‘Preacher’ Post-Show Analysis: Season 1, Episode 9: ‘Finish the Song’
AMC’s Preacher follows small-town Texas pastor Jesse Custer, his former partner-in-crime Tulip, and a foul-mouthed Irish vampire named Cassidy as they attempt to find God in a godless world. Matt Wilson, a devotee of the Vertigo comic series by Garth Ennis and Steve Dillon, and Elle Collins, a returning parishioner with a dose of skepticism, are checking in to see what they find on the dusty trail in ComicsAlliance’s new recap series, Gospel Truth. This week, Matt Wilson is still away on sabbatical, so veteran Comics Alliance recapper Chris Haley is back with the congregation.
In this week’s "Finish the Song," Jesse goes on the lam, Emily finds a way to resolve things with Miles, and the Saint of Killers gets a new job. The episode was directed by Michael Slovis and written by Craig Rosenberg.
Elle: So Chris, if you didn’t catch up on any earlier episodes since last week, you might have been confused by the flashback to the Old West, to tell the last bit of the Saint of Killers’ origin. I think this was the fourth flashback about him, spread across the season. Fortunately, if you were lost at first, the episode eventually filled you in by showing the entire story over again like five times with increasing speed. And that’s only one of the things that accelerated in this episode.
Chris: I was indeed a little confused about that, but they did a good job of laying it all out there by the end. I felt a little bit like I was in Hell watching them keep running through it over and over, before I realized what they were trying to show me. At first I thought, “Wow, is the episode really this short for time that they have to pad it out with showing this over and over?” Then what was actually happening dawned on me, and I felt appropriately stupid.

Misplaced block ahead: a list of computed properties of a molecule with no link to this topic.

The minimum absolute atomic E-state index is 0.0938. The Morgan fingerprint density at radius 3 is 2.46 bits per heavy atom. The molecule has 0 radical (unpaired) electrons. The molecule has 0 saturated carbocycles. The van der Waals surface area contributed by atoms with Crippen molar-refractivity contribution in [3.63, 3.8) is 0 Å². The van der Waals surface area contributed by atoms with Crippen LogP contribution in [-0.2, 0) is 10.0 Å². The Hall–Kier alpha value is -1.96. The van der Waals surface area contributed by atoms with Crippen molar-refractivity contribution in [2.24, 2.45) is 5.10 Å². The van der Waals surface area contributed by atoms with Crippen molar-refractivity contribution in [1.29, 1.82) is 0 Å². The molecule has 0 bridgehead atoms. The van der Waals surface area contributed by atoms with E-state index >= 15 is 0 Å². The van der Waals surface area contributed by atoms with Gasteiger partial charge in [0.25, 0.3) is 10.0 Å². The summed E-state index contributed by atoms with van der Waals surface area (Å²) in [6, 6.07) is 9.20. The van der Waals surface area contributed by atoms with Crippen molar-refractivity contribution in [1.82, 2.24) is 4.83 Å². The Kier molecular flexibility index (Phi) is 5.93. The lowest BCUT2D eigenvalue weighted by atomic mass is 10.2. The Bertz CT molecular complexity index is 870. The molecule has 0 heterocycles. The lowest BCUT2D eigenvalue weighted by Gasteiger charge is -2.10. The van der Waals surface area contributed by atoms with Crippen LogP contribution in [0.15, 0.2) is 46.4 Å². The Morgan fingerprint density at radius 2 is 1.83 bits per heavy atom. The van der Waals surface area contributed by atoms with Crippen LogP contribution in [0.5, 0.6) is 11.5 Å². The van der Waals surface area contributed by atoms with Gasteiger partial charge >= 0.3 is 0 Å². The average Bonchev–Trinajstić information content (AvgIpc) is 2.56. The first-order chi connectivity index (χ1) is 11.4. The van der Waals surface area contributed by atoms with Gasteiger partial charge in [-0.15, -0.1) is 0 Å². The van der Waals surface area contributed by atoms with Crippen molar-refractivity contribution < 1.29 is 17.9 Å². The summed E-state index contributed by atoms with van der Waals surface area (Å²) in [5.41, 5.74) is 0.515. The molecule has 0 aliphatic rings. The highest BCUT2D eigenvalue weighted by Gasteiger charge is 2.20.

Elle: Well to be fair, they were still showing it over and over again. It was super-repetitive and filled some time, even if it also served a narrative purpose. Since we’re already talking about this bit, I’m going to jump ahead to the end, and say that it took me an absurdly long time to figure out what was going on.
Even when the angels came down the stairs, and we had seen them on their way to Hell, I thought we were still in the past, and these same angels had been sent to Earth back then to deal with this guy. But I’m not going to blame the show’s storytelling for my failure to catch on. It was very helpful of them to eventually flash the word “HELL” in giant letters on the screen though.
Chris: It certainly explained why they put “Albuquerque” up there earlier, or have they been doing that the whole season?
Elle: I think they’ve been doing it every time something happens outside of Annville. But “Hell” is bound to be more eye-catching than “Albuquerque.”
So the number one thing I want to talk about this episode is Emily feeding Miles to Cassidy. It was such a fascinating move for her, and unlike anything there’s been the slightest hint of her being capable of before. But last episode when he sided with Quincannon, she realized what a creep he actually is, and he’s been after her to have a serious relationship with him for who knows how long (definitely way before the show began). So it was clear that she realized she needed a way to escape from him (especially since recent events have emboldened him), and Cassidy just turned out to be a very convenient way to do that.
Chris: Yeah, I 100% did not see that coming. This is a little off this particular topic, but I think it speaks to how surprising that moment was. We mentioned it more than once last week, but this week it felt even more so like this show has a serious tone problem. And not that any of the tones or styles it seems to play around in don’t work, but that it’s trying to do them all at once is really… frustrating. I think that’s the best word for it.
I think this show could double-down a little bit on any of them and really make it work, but trying to keep up with all of these characters and threads, all of which seem to have their own style, and many of which seem to think they are in completely different shows, just makes the experience less enjoyable than I think it could be. I don’t dislike this show at all, but does that make sense?